ABRIS à KAYAKS: The Not-So-Primitive Hut

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Volume 1, Issue 05
September 3, 2015


Until recently, there has been a general decline in architects actually building structures with their own hands: they have been chained to the confines of the desk and the computer. Yet with more and more young architects attending happenings like Burning Man and opening up small fabrication shops, architectural craftsmanship is re-emerging in small design-build work. Over the summer, two friends and I sought work to engage this trend and allow us to get our hands dirty.

One hundred and twenty kilometers south-east of Paris, on the fringe of Burgundy, lies the 16th century farmhouse of Biancourt, a bucolic oasis within a sea of wheat fields. Located next to a lake, the farmhouse had a distinct need: a small shed that would protect kayaks and fishing rods. “Getting our hands dirty” thus became a way to reconnect with the basis of architecture, which fundamentally consists of cutting wood to make shelter. Understanding the basic relationship between the architect and her surroundings, as well as the role of tools in the process of making, was fundamental to the design and construction effort.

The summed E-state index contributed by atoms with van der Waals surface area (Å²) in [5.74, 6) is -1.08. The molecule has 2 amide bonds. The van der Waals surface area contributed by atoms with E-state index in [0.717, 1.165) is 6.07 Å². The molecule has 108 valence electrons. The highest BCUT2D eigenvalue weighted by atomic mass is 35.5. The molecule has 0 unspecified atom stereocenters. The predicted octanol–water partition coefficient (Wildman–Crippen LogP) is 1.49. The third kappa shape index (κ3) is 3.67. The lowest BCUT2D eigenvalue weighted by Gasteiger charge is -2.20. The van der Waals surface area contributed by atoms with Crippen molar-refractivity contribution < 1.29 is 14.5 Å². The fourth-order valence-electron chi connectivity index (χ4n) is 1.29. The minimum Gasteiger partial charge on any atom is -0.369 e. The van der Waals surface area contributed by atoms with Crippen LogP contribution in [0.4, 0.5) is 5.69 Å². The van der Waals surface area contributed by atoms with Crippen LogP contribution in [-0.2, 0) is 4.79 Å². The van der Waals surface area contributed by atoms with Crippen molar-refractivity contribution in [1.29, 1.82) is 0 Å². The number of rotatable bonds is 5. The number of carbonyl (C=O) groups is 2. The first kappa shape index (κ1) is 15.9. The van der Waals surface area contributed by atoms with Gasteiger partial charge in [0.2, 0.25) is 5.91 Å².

In terms of design, the concept was quite simple–a covered bridge with barn doors on both ends–but in terms of action and effect it became a threshold, mediating the transition from land to water. The main goal was to build a relatively uncluttered form that would host the colorful kayaks. A nearby sawmill provided the wood. We used oak for the foundations and the floor slab, and Douglas fir for the rest of the project. The two end doors are made of oriented strand board (OSB) that we varnished in white.

The experience proved worthwhile for several reasons. First, we realized that there are many differences between the French and the American way of building. For instance, in France, cladding is mostly done with screws instead of nails. Stainless steel nails are almost impossible to find there. The studs are also oversized compared to the 2” x 4” nominal U.S. standard. Standard dimensions do not exist in France and custom cuts are encouraged. But most importantly, we realized how many significant design decisions are taken while building. It made us acknowledge how crucial the relationship between the builder and the architect is to the project, especially in the US, where these two professions are so divided.

The above could be an easy conclusion and this shed would just remain another student project in our portfolio. However what matters here isn’t the final product but the innate desire that pushed the three of us to “get our hands dirty” and reconnect to the earth and materials that often remain elusively abstract.

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Volume 1, Issue 05
September 3, 2015

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